fantasy book reviews science fiction book reviewsA Darker Shade of Magic by V.E. Schwab fantasy book reviewsA Darker Shade of Magic by V.E. Schwab

I was a big fan of V.E. Schwab’s 2013 novel Vicious, noting in my review how she had overcome the possible burden of overfamiliar concepts (it’s a folks-with-powers-who-have-some-gray-to-them kind of novel) with supremely polished execution. Well, she’s pretty much done the same with her newest novel, A Darker Shade of Magic, which takes many of the usual fantasy tropes and, again, just handles them all so smoothly that you simply don’t care much that you’ve seen them all before.

The basic concept is a nicely focused tweak of the multi-verse model, with a series of parallel Londons: Red London, a vibrant, colorful city where magic and life are in balance; White London, a cruel dog-eat-dog world where people and magic are more at war, with people seeing magic as something to be conquered and used; Grey London, a dull, dirty version mostly drained of magic; and the not-to-be-spoken-of Black London, where 300 years ago magic caused a cataclysm that precipitated the other Londons to “shut the doors” between the worlds so as to escape Black London’s fate. Now, the only communication is between the monarchs of each city.

Said communication takes place via the only people who can travel between the worlds — the Antari — who were always rare but since the closing of paths have become nearly non-existent. The main character, Kell, is attached to the royal family of Red London. The king and queen have adopted him like a son and their real child, Prince Rhys, and Kell are brothers in truth, though Kell chafes at the idea that he is less “family” and more “possession.”  The only other Antari known, Holland, is the diplomat for the brother-sister rulers of White London — a sadistic and power-hungry pair who have no qualms about using magic to compel others to do their will, turning some people into mere automatons.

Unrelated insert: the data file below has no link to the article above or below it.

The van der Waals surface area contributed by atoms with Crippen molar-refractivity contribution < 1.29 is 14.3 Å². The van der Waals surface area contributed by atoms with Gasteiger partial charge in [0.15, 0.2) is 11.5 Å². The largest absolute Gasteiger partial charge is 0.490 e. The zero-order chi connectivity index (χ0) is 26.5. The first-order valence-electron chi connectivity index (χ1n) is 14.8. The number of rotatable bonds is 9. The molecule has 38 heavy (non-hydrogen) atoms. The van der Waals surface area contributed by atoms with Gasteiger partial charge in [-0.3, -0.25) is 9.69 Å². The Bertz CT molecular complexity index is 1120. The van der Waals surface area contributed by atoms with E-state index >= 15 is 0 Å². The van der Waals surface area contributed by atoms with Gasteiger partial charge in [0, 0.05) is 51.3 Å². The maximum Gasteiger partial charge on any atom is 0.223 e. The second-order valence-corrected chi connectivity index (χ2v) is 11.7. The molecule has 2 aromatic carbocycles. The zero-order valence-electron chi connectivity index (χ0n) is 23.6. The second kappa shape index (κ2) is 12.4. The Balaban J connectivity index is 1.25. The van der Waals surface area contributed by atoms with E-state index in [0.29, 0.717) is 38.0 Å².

The precipitating event in the novel occurs when Kell comes into possession of a powerful relic of Black London, one that poses a great threat to both its holder and to the greater worlds. It also offers the kind of power people will kill for, and so Kell soon finds himself in a race to try and destroy the artifact before it destroys him or his world, either directly or indirectly. He’s joined in this quest by Lila, a young pickpocket from Grey London who stumbled into the action thanks both to her thieving and to her great yearning for something more, for a sense of adventure.

The plot moves along briskly, smoothly, and at the perfect pace, with noisy action scenes nicely balanced by quieter character-driven ones. Schwab’s prose also sails along smoothly, carrying the reader effortlessly through the novel’s 400 pages. I read it easily and happily in a single sitting.

The characters are nicely drawn, with complex emotions and backgrounds: nooks and crannies of personal detail, some of which get explored and some of which merely mentioned, either as a background tapestry or perhaps to set us up for later adventures with these two.